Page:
12th century hoods

During the early 12th century, working men began wearing a type of hat that was a dominant fashion for several centuries. It was worn in different ways, sort of like the baseball cap.

It was made of either linen or wool, and it began with a semi-circle of fabric sewn into a cone. Near the point of the cone, they cut a face-size oval. They weren’t trying to hide identity like caped crusaders, they were just trying to keep warm and not let midges get in their ears, so the full face showed. The flaring end of the cone draped over the shoulders, often slit in the front to allow it a bit more room. Some hoods flared out into broad capes that extended beyond the shoulders.

It’s a very familiar look from Robin Hood cartoons. We’re used to seeing the hood’s pointy end drooping down at the back, and we expect the wide end of the cone to have some decorative shape, like zigzag. When we see the hood worn like this, it’s not clear that it’s really a cone. Of course, tailors may have modified the cone over time to fit the human body better. The decorative touches we see in cartoons generally came about in the 13th century; working hoods were still plain at first.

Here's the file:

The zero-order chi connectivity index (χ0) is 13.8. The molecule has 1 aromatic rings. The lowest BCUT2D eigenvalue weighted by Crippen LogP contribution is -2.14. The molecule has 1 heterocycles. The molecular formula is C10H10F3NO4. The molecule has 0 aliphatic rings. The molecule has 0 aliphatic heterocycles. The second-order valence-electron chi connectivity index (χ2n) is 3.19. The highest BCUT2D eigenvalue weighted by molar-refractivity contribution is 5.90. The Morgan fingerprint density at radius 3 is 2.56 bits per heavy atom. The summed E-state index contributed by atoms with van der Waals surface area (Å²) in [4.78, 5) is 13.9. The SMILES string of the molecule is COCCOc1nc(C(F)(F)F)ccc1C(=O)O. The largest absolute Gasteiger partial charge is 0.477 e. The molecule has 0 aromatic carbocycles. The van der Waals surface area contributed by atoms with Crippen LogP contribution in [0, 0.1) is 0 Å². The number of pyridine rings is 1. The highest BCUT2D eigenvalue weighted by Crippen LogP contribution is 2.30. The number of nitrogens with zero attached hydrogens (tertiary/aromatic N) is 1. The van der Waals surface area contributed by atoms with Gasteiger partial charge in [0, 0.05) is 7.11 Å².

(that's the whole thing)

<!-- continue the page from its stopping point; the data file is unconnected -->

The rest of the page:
Hoods were all-weather, all-purpose menswear. Made of fulled wool, they shed water. Made of linen, they kept the sun off while not overcooking the head. During the 12th century, they were worn straight-up the way God intended. Creativity would wait about 200 years to take notice of such a boring hat. (We’ll get there.)

Nobles did not wear hoods. They had full mantles to cover the whole body, and from pictures, it seems that at this time they wore uncovered heads of usually-long hair to copy Byzantine styles. Beards came and went; old men tended to wear beards more often than young men. Clean-shaved faces were more often the style than not.

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